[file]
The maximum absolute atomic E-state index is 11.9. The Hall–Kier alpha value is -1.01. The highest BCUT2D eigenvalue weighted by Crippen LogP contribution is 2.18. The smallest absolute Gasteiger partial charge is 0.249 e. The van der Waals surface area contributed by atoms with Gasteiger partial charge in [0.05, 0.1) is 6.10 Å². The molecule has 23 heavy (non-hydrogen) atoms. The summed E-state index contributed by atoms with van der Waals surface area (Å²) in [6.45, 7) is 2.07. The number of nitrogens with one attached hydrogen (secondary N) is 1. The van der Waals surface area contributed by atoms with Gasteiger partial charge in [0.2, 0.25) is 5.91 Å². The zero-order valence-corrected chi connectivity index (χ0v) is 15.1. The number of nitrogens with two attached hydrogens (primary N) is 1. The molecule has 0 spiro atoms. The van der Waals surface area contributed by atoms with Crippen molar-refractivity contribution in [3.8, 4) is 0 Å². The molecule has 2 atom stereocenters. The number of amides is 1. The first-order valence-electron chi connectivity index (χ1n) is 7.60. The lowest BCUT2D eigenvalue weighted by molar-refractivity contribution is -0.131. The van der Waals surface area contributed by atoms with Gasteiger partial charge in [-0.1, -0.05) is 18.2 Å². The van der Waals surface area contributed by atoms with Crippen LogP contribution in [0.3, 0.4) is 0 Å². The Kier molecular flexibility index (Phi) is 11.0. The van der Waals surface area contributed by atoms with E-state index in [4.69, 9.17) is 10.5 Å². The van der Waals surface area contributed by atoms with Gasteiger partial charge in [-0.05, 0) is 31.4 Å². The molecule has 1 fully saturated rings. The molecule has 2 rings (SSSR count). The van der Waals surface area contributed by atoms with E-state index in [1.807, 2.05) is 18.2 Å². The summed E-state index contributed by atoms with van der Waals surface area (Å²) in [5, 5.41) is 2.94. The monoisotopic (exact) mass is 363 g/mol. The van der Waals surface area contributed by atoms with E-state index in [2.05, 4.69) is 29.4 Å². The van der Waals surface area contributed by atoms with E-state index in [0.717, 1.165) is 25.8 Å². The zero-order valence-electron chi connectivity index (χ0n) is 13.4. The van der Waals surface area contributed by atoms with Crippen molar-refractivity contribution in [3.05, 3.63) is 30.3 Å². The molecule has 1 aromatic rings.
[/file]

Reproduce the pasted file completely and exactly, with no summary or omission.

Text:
The maximum absolute atomic E-state index is 11.9. The Hall–Kier alpha value is -1.01. The highest BCUT2D eigenvalue weighted by Crippen LogP contribution is 2.18. The smallest absolute Gasteiger partial charge is 0.249 e. The van der Waals surface area contributed by atoms with Gasteiger partial charge in [0.05, 0.1) is 6.10 Å². The molecule has 23 heavy (non-hydrogen) atoms. The summed E-state index contributed by atoms with van der Waals surface area (Å²) in [6.45, 7) is 2.07. The number of nitrogens with one attached hydrogen (secondary N) is 1. The van der Waals surface area contributed by atoms with Gasteiger partial charge in [0.2, 0.25) is 5.91 Å². The zero-order valence-corrected chi connectivity index (χ0v) is 15.1. The number of nitrogens with two attached hydrogens (primary N) is 1. The molecule has 0 spiro atoms. The van der Waals surface area contributed by atoms with Crippen molar-refractivity contribution in [3.8, 4) is 0 Å². The molecule has 2 atom stereocenters. The number of amides is 1. The first-order valence-electron chi connectivity index (χ1n) is 7.60. The lowest BCUT2D eigenvalue weighted by molar-refractivity contribution is -0.131. The van der Waals surface area contributed by atoms with Gasteiger partial charge in [-0.1, -0.05) is 18.2 Å². The van der Waals surface area contributed by atoms with Crippen LogP contribution in [0.3, 0.4) is 0 Å². The Kier molecular flexibility index (Phi) is 11.0. The van der Waals surface area contributed by atoms with E-state index in [4.69, 9.17) is 10.5 Å². The van der Waals surface area contributed by atoms with Gasteiger partial charge in [-0.05, 0) is 31.4 Å². The molecule has 1 fully saturated rings. The molecule has 2 rings (SSSR count). The van der Waals surface area contributed by atoms with E-state index in [1.807, 2.05) is 18.2 Å². The summed E-state index contributed by atoms with van der Waals surface area (Å²) in [5, 5.41) is 2.94. The monoisotopic (exact) mass is 363 g/mol. The van der Waals surface area contributed by atoms with E-state index in [2.05, 4.69) is 29.4 Å². The van der Waals surface area contributed by atoms with E-state index in [0.717, 1.165) is 25.8 Å². The zero-order valence-electron chi connectivity index (χ0n) is 13.4. The van der Waals surface area contributed by atoms with Crippen molar-refractivity contribution in [3.05, 3.63) is 30.3 Å². The molecule has 1 aromatic rings.